NOTE: If you follow this guide, you assume all responsibility for the risks involved, and I am not liable for any damages that may occur. PLEASE BE SAFE, and I highly recommend working with a partner and taking all proper safety precautions.
Hey Everyone! It’s finally another Halloween, and this year my girlfriend and I decided to go with some awesome couples costumes: Commander Shepard and Miranda Lawson from the Mass Effect Universe. Last year was one of my first times making a costume from scratch and we went as Calvin and Hobbes, seen below:
If you would like to see how we made these, and have a guide for doing it yourself, I now present a guide to making your own Shepard Armor and Miranda costume. I will first talk about the cost of the projects, and then break down the guide for Shepard first, followed by Miranda. For full disclosure, inspiration and some instruction for this build came from this wonderful YouTube video. We also had guidance from screenshots of the characters, shown below:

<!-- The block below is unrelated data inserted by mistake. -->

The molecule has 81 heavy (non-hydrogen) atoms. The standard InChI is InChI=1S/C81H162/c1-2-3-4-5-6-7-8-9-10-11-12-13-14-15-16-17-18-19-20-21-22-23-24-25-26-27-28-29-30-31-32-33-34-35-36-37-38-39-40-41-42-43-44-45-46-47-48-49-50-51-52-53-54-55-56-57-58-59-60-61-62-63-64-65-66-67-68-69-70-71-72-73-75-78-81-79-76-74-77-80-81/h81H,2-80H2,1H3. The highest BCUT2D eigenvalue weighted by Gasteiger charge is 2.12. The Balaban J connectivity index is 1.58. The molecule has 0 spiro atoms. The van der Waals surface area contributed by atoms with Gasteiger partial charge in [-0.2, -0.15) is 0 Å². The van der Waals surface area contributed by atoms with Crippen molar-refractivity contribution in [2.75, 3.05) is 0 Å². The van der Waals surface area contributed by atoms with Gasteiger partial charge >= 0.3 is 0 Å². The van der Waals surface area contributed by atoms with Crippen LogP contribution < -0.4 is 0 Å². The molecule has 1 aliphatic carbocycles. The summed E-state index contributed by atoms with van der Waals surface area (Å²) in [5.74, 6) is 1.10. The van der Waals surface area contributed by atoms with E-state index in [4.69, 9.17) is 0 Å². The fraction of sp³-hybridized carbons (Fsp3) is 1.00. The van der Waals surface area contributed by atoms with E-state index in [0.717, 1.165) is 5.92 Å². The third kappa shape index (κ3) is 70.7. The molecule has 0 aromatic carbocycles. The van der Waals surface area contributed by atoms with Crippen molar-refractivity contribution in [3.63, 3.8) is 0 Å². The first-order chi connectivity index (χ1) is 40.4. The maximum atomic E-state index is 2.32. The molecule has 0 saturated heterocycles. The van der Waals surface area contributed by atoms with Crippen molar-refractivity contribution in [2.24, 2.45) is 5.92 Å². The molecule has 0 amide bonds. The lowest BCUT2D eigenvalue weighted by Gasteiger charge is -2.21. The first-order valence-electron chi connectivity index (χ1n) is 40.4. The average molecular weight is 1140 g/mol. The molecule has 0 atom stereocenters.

Cost of Build
Before diving into the materials and steps to create these costumes, we should mention the cost of this project. The cost of this build will vary based on what materials and tools you already have. For the Shepard costume armor, not including the black shirt and pants worn under the armor, the build will run you between 80 and 120 dollars. The main cost of the Miranda costume was from the catsuit which we purchased online, so this build will run anywhere between 40 and 100 dollars, depending on what you want to buy.
Creating the Commander Shepard costume
Materials and Suggested Tools
- Shock absorbing foam mats—These are the grey, puzzle piece type mats. They run about 15-20 dollars for a pack of four, which are about 1 yard x 1 yard in dimension
- Poster Board—Used to make stencils for the armor cutouts
- Spray Paint—White and Red for the striped armor and N7 logo, Black and Grey/Silver for the armor itself, or any colors you want the armor to be.
- 2 sets of Knee Pads pads (from hardware store, not sports) — I bought two different sets of knee pads, and used one to look like knee pad armor, and attached the other two to my shoulders for shoulder armor.